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Softcover ISBN:  9781470477776 
Product Code:  GSM/243.S 
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eBook ISBN:  9781470477769 
Product Code:  GSM/243.E 
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AMS Member Price:  $68.00 
Softcover ISBN:  9781470477776 
eBook: ISBN:  9781470477769 
Product Code:  GSM/243.S.B 
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MAA Member Price:  $156.60 $118.35 
AMS Member Price:  $139.20 $105.20 
Hardcover ISBN:  9781470475574 
Product Code:  GSM/243 
List Price:  $135.00 
MAA Member Price:  $121.50 
AMS Member Price:  $108.00 
Softcover ISBN:  9781470477776 
Product Code:  GSM/243.S 
List Price:  $89.00 
MAA Member Price:  $80.10 
AMS Member Price:  $71.20 
eBook ISBN:  9781470477769 
Product Code:  GSM/243.E 
List Price:  $85.00 
MAA Member Price:  $76.50 
AMS Member Price:  $68.00 
Softcover ISBN:  9781470477776 
eBook ISBN:  9781470477769 
Product Code:  GSM/243.S.B 
List Price:  $174.00 $131.50 
MAA Member Price:  $156.60 $118.35 
AMS Member Price:  $139.20 $105.20 

Book DetailsGraduate Studies in MathematicsVolume: 243; 2024; 204 ppMSC: Primary 81; 68; 94; 20
This book presents the basics of quantum computing and quantum information theory. It emphasizes the mathematical aspects and the historical continuity of both algorithms and information theory when passing from classical to quantum settings.
The book begins with several classical algorithms relevant for quantum computing and of interest in their own right. The postulates of quantum mechanics are then presented as a generalization of classical probability. Complete, rigorous, and selfcontained treatments of the algorithms of Shor, Simon, and Grover are given. Passing to quantum information theory, the author presents it as a straightforward adaptation of Shannon's foundations to information theory. Both Shannon's theory and its adaptation to the quantum setting are explained in detail. The book concludes with a chapter on the use of representation theory in quantum information theory. It shows how all known entropy inequalities, including the celebrated strong subadditivity of von Neumann entropy, may be obtained from a representation theory perspective.
With many exercises in each chapter, the book is designed to be used as a textbook for a course in quantum computing and quantum information theory. Prerequisites are elementary undergraduate probability and undergraduate algebra, both linear and abstract. No prior knowledge of quantum mechanics or information theory is required.
ReadershipGraduate students and research mathematicians interested in the mathematical aspects of quantum computing.

Table of Contents

Chapters

Classical and probabilistic computation

Quantum mechanics for quantum computation

Algorithms

Classical information theory

Language and background material for quantum information theory

Quantum information

Representation theory and quantum information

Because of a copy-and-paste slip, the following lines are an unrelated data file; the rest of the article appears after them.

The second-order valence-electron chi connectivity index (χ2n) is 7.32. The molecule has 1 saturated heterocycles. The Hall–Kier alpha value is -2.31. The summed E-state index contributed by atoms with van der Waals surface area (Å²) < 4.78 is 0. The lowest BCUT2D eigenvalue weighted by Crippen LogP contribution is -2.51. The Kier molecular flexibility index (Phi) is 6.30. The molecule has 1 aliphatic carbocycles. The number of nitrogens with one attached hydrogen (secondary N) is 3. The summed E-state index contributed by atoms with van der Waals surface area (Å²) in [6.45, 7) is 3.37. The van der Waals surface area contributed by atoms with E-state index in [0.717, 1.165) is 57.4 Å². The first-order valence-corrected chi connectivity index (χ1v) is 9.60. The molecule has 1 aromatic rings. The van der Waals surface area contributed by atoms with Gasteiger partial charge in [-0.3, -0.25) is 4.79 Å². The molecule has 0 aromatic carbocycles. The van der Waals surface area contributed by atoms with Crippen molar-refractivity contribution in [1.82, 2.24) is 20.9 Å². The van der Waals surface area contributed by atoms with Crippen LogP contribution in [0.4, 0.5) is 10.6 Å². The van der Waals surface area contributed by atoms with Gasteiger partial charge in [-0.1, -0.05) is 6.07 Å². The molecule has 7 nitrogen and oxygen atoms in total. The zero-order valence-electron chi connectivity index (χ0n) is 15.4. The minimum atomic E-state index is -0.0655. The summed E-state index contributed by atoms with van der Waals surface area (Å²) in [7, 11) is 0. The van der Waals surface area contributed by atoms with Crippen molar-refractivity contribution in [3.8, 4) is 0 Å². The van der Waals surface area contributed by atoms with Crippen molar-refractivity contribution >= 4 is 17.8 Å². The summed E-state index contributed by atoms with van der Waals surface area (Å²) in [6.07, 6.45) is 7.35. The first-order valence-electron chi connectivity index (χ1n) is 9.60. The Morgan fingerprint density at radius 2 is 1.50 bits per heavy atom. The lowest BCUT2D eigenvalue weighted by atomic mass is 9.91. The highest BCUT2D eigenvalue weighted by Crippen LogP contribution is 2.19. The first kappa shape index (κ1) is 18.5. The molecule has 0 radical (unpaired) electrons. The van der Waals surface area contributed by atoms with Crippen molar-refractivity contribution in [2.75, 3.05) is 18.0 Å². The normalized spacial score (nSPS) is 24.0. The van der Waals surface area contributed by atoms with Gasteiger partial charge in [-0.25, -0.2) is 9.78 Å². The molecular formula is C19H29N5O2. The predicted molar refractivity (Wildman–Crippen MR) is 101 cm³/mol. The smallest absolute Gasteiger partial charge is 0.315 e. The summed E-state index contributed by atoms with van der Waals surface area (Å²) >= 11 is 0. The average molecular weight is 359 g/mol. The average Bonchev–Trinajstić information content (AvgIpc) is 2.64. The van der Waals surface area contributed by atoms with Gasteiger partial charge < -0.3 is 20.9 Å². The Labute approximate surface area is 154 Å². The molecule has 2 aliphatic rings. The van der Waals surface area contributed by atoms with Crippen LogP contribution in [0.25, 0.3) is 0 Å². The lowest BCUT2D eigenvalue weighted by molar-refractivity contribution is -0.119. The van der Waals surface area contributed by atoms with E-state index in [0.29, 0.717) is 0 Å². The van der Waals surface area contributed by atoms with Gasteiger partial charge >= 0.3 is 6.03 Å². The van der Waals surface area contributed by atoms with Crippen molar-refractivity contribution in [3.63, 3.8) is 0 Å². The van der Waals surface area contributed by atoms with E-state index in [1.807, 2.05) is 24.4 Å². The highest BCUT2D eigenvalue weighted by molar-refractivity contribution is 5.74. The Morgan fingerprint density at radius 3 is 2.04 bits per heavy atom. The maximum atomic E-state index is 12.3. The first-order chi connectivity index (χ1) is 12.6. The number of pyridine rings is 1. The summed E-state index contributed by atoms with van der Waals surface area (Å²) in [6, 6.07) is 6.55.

Algebra and linear algebra

Probability

Hints and answers to selected exercises


Additional Material

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This book presents the basics of quantum computing and quantum information theory. It emphasizes the mathematical aspects and the historical continuity of both algorithms and information theory when passing from classical to quantum settings.
The book begins with several classical algorithms relevant for quantum computing and of interest in their own right. The postulates of quantum mechanics are then presented as a generalization of classical probability. Complete, rigorous, and selfcontained treatments of the algorithms of Shor, Simon, and Grover are given. Passing to quantum information theory, the author presents it as a straightforward adaptation of Shannon's foundations to information theory. Both Shannon's theory and its adaptation to the quantum setting are explained in detail. The book concludes with a chapter on the use of representation theory in quantum information theory. It shows how all known entropy inequalities, including the celebrated strong subadditivity of von Neumann entropy, may be obtained from a representation theory perspective.
With many exercises in each chapter, the book is designed to be used as a textbook for a course in quantum computing and quantum information theory. Prerequisites are elementary undergraduate probability and undergraduate algebra, both linear and abstract. No prior knowledge of quantum mechanics or information theory is required.
Graduate students and research mathematicians interested in the mathematical aspects of quantum computing.

Chapters

Classical and probabilistic computation

Quantum mechanics for quantum computation

Algorithms

Classical information theory

Language and background material for quantum information theory

Quantum information

Representation theory and quantum information

Algebra and linear algebra

Probability

Hints and answers to selected exercises